Johannesburg, 30 July 2019 – The increase in the number of unemployed people in South Africa calls for urgent interventions to address the scourge, Steel and Engineering Industries Federation of Southern Africa (SEIFSA) Economist Marique Kruger said today.
Speaking after Statistics South Africa (Stats SA’s) release of the Quarterly Labour Force Survey (QLFS) for Quarter 2, which reflects a further increase in the number of unemployed people in the domestic economy, Ms Kruger said the Federation was extremely concerned about the increase in the unemployment rate and called on policymakers to come up with more targeted interventions to address the unemployment challenge.
The QLFS is a household-based sample survey that captures labour market activities of persons aged 15-64 years. The data shows that following an increase in the labour force participation rate by 0.7 percentage points from Q2 2018 to Q2 2019, the unemployment rate also increased from 27.2 percent to 29.0 percent. Compared to a year ago, the data also shows that employment increased by 25 000, while unemployment alarmingly increased by 573 000, leading to a net year-on-year unemployed persons of 548 000.
Ms Kruger said the general decrease in aggregate employment is cause for concern, as the data increases the official unemployment rate to 29 percent.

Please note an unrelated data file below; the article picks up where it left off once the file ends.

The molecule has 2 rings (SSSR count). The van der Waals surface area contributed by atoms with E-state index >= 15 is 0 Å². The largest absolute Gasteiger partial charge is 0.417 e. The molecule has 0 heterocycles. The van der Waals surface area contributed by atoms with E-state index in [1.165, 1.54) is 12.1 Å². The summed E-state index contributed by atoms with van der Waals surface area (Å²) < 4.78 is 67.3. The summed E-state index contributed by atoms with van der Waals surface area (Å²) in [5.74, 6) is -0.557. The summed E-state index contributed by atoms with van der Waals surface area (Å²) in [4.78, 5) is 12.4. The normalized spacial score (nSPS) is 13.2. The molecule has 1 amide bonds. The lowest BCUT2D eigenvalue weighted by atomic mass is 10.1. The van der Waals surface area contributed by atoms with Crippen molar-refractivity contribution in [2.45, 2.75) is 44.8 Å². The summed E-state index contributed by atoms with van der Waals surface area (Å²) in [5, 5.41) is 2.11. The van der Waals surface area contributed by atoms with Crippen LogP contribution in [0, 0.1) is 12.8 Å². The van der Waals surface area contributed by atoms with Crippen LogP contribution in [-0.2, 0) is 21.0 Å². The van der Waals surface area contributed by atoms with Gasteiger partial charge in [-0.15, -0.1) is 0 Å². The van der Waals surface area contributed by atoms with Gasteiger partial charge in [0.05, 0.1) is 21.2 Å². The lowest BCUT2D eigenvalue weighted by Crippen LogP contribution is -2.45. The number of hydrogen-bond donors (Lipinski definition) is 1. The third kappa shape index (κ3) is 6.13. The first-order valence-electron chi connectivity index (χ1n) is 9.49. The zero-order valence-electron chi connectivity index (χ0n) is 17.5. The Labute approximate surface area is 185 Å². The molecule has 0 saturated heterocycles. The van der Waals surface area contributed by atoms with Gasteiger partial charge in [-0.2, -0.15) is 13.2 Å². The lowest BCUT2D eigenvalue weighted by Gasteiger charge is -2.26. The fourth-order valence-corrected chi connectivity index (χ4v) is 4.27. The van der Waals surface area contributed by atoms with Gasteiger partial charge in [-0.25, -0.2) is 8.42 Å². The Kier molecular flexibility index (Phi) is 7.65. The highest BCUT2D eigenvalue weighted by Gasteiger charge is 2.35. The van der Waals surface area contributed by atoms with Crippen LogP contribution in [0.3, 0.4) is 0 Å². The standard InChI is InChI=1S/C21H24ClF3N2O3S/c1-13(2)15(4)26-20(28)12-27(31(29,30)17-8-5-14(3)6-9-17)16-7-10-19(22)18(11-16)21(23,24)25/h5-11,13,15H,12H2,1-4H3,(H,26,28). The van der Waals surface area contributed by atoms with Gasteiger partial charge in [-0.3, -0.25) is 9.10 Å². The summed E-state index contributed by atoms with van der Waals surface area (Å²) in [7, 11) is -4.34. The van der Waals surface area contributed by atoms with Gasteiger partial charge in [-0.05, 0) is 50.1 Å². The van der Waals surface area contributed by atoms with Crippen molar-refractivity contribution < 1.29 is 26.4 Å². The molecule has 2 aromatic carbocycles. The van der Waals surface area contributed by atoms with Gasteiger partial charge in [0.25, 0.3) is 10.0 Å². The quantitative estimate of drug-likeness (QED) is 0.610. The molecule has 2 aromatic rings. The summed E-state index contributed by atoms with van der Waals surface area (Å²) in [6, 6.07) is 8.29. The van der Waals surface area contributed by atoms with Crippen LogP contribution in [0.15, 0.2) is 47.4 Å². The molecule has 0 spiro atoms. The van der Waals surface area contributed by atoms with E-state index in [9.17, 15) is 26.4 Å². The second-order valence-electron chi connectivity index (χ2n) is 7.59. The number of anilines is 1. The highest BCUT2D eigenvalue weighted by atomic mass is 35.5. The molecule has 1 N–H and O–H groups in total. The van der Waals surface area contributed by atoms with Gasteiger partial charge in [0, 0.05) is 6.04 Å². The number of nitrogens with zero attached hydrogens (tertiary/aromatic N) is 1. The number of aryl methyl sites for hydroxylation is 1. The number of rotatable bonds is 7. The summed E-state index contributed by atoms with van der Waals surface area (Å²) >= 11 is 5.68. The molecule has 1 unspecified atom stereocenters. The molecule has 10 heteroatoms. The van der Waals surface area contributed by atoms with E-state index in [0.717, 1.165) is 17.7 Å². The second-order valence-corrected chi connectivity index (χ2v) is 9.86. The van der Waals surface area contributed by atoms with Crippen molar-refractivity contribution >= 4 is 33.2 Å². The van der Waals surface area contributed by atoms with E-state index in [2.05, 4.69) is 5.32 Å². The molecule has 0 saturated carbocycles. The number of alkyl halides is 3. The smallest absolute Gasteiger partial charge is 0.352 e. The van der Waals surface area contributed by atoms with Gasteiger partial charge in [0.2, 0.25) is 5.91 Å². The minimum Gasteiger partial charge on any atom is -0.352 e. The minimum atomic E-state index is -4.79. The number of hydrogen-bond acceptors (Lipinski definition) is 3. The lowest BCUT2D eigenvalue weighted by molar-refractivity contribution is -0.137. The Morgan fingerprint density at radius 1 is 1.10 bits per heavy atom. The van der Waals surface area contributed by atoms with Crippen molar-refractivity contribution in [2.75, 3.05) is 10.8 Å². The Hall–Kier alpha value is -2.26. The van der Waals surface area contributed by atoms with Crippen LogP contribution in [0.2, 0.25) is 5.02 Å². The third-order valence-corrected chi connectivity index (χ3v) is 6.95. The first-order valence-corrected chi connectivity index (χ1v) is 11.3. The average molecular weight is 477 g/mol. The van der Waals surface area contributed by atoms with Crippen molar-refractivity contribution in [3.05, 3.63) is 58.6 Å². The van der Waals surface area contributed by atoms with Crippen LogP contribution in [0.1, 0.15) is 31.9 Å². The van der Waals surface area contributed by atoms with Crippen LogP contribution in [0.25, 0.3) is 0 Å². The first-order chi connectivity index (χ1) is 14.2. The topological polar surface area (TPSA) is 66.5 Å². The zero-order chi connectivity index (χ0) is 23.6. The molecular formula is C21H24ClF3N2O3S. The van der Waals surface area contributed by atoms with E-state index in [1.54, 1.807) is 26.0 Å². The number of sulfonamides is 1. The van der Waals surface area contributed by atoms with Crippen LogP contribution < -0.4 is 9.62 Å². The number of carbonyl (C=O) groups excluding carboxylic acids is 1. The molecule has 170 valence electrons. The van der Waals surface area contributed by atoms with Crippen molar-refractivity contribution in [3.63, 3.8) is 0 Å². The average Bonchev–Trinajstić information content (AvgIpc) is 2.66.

“On a quarterly basis, the data shows that although the number of employed persons increased by 21 000 to 16.3 million in Q2 of 2019, there was a more than proportionate increase in the number of unemployed persons, thereby compounding the unemployment number to 6.7 million persons. This is cause for great concern and calls for urgent interventions to address the scourge of unemployment,” Ms Kruger says.
At an industry level, Ms Kruger says the information encouragingly captures an increase in the number of employed persons in the manufacturing sector on a quarter-on-quarter basis. The sector, including its heterogenous metals and engineering (M&E) cluster, gained
9 000 (0.5 percent) jobs, with employment increasing from 1 780 000 during the period spanning January to March 2019 to 1 789 000 during the period spanning April to June 2019. When viewed over a longer period, the data shows that the manufacturing sector gained a total of 45 000 jobs, representing a 2.6 percent increase year on year.
In other industrial sectors, however, changes in employment numbers were varied as the mining sector recorded a net loss of 36 000 jobs on a quarter-on-quarter basis, while the construction sector gained 24 000 jobs over the same time frame.
According to Ms Kruger, the unemployment situation, a dilemma which spans all industrial sectors, is increasingly becoming an issue which is difficult for policy makers and captains of industry to deal with.
“Against the backdrop of an increase in the official unemployment rate, the persistent high level of unemployment highlights the need for more targeted interventions by policy makers. Moreover, continuous support for businesses under duress is imperative to achieve and maintain higher economic growth in the medium to longer term,” she concludes.